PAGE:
By Rocky Rotella
Photography by Rocky Rotella
Some hobbyists have no qualms pushing the envelope when attempting to maximize the performance of a combination, and that can include any component of the drivetrain. Without careful attention to detail, however, one can create a temperamental vehicle that's unhappy cruising at any speed and/or an engine unwilling to run on pump gas. Few can then blame such owners who are reluctant to venture far from home, fearing major malfunction or the inability to find quality fuel on the open road.
There are others, however, who wish to combine strong performance and a low-maintenance design. Though it may ultimately cost a few horsepower, the result is usually an engine that can be driven any distance or speed while happily operating on marginal-quality fuel. If this sounds desirable, then a powerplant like that featured here is for you. Follow along as we document the assembly of a 474ci engine that produces high horsepower on ordinary pump gas.
Dave Hall of Restore A Musclecar in Lincoln, Nebraska, explains to HPP his desire to boost the performance of his company's flagship show car. "Our '77 Trans Am gets driven long distances on events like the Bandit Run, and our technician, Gary Otto, rebuilt its T/A 6.6 engine during the total restoration a few years back. He mildly ported the original 6X-4 cylinder heads and added a Performer RPM intake manifold and Demon carburetor. The roller camshaft and rocker arms came from Butler Performance."
Of the combination, Dave states, "It runs pretty well, especially with headers, a five-speed manual transmission, and deep rear gears, but we kept the engine build somewhat mild because of its intended usage." The company went all out with the suspension and brakes, and the T/A's looks and sound seemed to draw attention, but it became quickly evident that its straight line performance prowess didn't match its heavily modified, corner-carving image.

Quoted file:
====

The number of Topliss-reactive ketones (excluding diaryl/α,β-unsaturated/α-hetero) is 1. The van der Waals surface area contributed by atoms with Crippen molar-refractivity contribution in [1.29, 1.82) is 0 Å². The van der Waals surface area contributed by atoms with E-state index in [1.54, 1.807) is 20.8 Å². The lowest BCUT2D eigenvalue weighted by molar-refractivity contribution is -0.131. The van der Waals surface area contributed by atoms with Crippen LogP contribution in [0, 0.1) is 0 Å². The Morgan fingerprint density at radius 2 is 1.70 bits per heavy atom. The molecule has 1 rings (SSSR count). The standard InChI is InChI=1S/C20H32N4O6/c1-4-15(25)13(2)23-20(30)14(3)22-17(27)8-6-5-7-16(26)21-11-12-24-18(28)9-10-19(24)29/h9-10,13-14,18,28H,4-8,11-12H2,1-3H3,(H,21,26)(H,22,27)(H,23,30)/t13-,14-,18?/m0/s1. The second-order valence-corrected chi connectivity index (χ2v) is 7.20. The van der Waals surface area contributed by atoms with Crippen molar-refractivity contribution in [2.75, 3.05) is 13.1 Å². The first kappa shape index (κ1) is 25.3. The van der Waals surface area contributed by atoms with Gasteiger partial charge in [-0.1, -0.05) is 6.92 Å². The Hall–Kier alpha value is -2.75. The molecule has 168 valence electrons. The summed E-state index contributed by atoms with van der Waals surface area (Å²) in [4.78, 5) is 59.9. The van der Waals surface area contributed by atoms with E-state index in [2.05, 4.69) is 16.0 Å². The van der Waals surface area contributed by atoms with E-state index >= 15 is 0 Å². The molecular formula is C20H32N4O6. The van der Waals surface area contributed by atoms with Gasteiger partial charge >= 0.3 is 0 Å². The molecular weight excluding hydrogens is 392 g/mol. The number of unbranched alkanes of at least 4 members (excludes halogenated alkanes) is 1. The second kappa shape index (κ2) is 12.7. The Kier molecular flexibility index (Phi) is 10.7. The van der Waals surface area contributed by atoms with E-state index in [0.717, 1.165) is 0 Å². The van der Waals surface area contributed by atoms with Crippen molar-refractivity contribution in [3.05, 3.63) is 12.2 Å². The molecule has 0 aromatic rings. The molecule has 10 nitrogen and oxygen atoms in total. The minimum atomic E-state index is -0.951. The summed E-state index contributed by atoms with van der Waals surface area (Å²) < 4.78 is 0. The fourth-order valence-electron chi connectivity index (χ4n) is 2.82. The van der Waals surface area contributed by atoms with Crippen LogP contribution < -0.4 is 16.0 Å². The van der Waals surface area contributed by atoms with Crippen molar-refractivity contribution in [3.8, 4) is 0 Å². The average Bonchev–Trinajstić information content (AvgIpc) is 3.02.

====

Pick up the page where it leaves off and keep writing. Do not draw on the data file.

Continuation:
Hall sought the expertise of Butler Performance in Leoma, Tennessee, and explained his goals to David Butler. "I wanted something that produced around 550-600 hp using a stock Pontiac block," he says. "I also told him that the combination needed to be suitable for in-town cruising or cross-country trips, and that meant that power brakes and air conditioning were a must.
"He laid out a 474ci combination that would suit our needs using a spare 455 block I had. He then provided us with virtually everything necessary to assemble the long-block, including a complete rotating assembly with forged components."
Starting with a two-bolt '71 455ci block and working with the measurements that Butler supplied, Hall had machinist Jon Wischmann prepare the block to accommodate the waiting internals. After complete machining, technician Gary Otto assembled the short-block with relative ease. "We checked all the clearances along the way, and everything was within the stated specifications," he adds. Once the 474ci was fully assembled, Hall and his crew gathered at Spanel Engines in Lincoln for dyno tuning.